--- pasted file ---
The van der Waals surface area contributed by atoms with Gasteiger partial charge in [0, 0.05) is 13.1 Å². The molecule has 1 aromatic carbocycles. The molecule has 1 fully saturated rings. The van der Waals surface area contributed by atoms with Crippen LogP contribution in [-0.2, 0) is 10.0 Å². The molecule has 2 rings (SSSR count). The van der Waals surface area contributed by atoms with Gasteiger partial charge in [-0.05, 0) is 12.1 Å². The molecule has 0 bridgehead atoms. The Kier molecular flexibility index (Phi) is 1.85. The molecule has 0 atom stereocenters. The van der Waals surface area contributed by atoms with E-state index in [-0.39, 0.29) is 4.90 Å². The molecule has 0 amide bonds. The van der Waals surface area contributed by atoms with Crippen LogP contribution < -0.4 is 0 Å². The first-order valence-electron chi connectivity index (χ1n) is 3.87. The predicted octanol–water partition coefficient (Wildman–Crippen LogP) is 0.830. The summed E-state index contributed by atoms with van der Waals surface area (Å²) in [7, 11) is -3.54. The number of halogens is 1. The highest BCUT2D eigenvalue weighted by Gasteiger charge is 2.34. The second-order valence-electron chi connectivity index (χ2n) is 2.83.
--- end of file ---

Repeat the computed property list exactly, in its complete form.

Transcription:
The van der Waals surface area contributed by atoms with Gasteiger partial charge in [0, 0.05) is 13.1 Å². The molecule has 1 aromatic carbocycles. The molecule has 1 fully saturated rings. The van der Waals surface area contributed by atoms with Crippen LogP contribution in [-0.2, 0) is 10.0 Å². The molecule has 2 rings (SSSR count). The van der Waals surface area contributed by atoms with Gasteiger partial charge in [-0.05, 0) is 12.1 Å². The molecule has 0 bridgehead atoms. The Kier molecular flexibility index (Phi) is 1.85. The molecule has 0 atom stereocenters. The van der Waals surface area contributed by atoms with E-state index in [-0.39, 0.29) is 4.90 Å². The molecule has 0 amide bonds. The van der Waals surface area contributed by atoms with Crippen LogP contribution < -0.4 is 0 Å². The first-order valence-electron chi connectivity index (χ1n) is 3.87. The predicted octanol–water partition coefficient (Wildman–Crippen LogP) is 0.830. The summed E-state index contributed by atoms with van der Waals surface area (Å²) in [7, 11) is -3.54. The number of halogens is 1. The highest BCUT2D eigenvalue weighted by Gasteiger charge is 2.34. The second-order valence-electron chi connectivity index (χ2n) is 2.83.